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How to Get Fair Value for Recoverable Depreciation in a Texas Insurance Claim

Depreciation may mean your initial insurance payment is far smaller than you expectedTexas hailstorms can wreak havoc on cars, landscaping, and the roofs of homes and commercial buildings. If your roof has sustained hail damage that needs repair and you file a claim with your insurer, you may receive payment for far less than it will cost to replace the roof. Texas bad faith insurance claim attorney Attorney Bill Voss explains this common practice, known as recoverable depreciation, and how it should be applied to an insurance claim.

How Recoverable Depreciation Affects Your Hail Damage Roof Claim

Many property insurance policies will include recoverable depreciation, which is an amount for the lost value of your insured item. The easiest way to understand recoverable depreciation is that your insurer provides two separate payments: one to begin repairs, and one when the insurer has proof that repairs have been completed.

For example, let’s say the cost to replace your entire roof is $12,000. The insurer is not required to give you $12,000—it is only required to pay for the value of your old roof. If your old roof was ten years old, cost $10,000, and had a useful lifespan of 20 years, your roof has lost $500 in depreciation per year. This means that your claim is worth $5,000, since your roof would have had only half its original value left.

However, if your insurance policy allows you to recover the depreciation on your lost items, the insurer is required to pay you an additional $5,000 once the work has been completed.

A roof claim with recoverable depreciation generally involves the following details:

Initial payment is received

The policyholder will receive a check from the insurance company for the actual cash value minus the policyholder’s deductible. (In the above example, this would be $4,500 if the policyholder’s deductible is $500).

The repair is completed

The policyholder uses the insurance money to perform roof repairs and the contractor’s invoice is submitted to the insurance company.

Depreciation payment is sent

Once the insurer has proof that the roof has been completed, the insurance company releases the recoverable depreciation payment (in the above example, $5,000) to resolve the claim.

Roof credits are awarded

Some insurers offer new roof credits to policyholders who replace their entire roofs, so it is always worth checking to see if you could be owed a discount.

Texas Bad Faith Insurance Claim Lawyers

It is worth noting that some claimants may be tempted to keep the initial payment and not perform adequate repairs. Unfortunately, this will lose them money in the long run, since any future roof claims will be denied. Recoverable depreciation is not only a way for policyholders to get full payment, it proves to the insurer that repairs were actually completed on a claimed item.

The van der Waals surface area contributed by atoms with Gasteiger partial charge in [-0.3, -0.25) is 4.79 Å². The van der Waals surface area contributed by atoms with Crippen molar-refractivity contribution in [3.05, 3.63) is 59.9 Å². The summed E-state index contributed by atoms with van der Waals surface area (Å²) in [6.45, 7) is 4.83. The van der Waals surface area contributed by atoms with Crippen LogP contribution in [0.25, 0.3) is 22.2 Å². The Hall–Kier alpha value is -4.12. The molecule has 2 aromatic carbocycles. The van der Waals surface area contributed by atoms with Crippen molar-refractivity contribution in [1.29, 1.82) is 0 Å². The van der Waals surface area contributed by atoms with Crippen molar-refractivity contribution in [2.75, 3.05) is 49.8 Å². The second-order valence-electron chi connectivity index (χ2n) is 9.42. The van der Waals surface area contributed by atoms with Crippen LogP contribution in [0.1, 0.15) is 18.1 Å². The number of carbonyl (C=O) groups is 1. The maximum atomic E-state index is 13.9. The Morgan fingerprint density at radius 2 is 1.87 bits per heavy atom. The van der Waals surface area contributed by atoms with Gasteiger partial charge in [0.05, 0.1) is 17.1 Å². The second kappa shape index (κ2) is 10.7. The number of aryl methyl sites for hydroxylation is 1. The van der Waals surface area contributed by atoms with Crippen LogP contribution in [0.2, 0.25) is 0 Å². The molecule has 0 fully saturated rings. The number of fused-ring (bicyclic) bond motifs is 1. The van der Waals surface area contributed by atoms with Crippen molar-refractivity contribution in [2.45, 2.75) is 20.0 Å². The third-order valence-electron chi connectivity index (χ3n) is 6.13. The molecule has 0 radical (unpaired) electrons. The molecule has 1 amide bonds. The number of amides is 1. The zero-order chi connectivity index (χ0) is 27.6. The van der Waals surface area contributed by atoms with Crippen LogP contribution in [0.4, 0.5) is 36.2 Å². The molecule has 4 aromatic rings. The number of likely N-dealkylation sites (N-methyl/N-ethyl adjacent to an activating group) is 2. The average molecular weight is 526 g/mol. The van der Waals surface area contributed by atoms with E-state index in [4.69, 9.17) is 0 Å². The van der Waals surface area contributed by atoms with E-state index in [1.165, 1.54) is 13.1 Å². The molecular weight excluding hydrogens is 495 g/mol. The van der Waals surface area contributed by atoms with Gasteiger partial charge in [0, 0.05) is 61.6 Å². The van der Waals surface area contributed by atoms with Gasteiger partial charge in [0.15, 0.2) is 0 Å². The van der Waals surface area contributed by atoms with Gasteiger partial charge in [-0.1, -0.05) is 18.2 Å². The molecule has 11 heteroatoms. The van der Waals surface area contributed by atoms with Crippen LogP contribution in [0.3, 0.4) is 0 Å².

If you are having trouble collecting the full amount of depreciation from your insurer, fill out the form on this page today to contact the Voss Law Firm or order a free copy of our book, Commercial Property Owners Must Read This BEFORE Filing an Insurance Claim.


Join The Conversation
Jeff Moore 04/06/2019 01:14 PM
this is not a roof claim for a customer it is on my personal home. Safeco insurance totaled my roof due to hail damage and depreciated the removal (labor item) on my claim. I have been an adjuster in Texas for over 20 years and never have i depreciated a labor item. The adjuster says in Texas he can depreciate a labor item. Any Thoughts
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Rick Guerra-Prats 10/15/2019 01:42 AM
If a school district decides to accept a retrofit roof assembly ROOF HUGGER OVERLAY instead of a remove and replace, I believe that the roof overlay should not be depreciated because it is a compromise/repair. Is this correct?
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Eunice Jordan 11/18/2020 05:36 PM
I received an Appraisal Award letter for a claim to have my roof replaced for a total amount of $16000. The insurance paid the first half of 9100 for the Actual Cash Value and stated that the difference which is the depreciation amount was going to get paid after the work gets completed. It was completed and now the insurance is stating that because the amount on the roofers bill was less than the total awarded amount that they won't pay the rest. I can either have the roofer send an itemized final bill to show the depreciation cost in addition to the first bill that didn't show the breakdown or additional costs... OR I shouldn't have to go through this because the awarded amount is due regardless because the job was completed as requested. I need help to recover my depreciation amount owed.
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The Voss Law Firm, P.C. represents clients on a local, national and international basis. We proudly serve companies and individuals along the Gulf Coast and around the globe on a contingency fee basis. Our law firm collects nothing unless we recover on our client's behalf.

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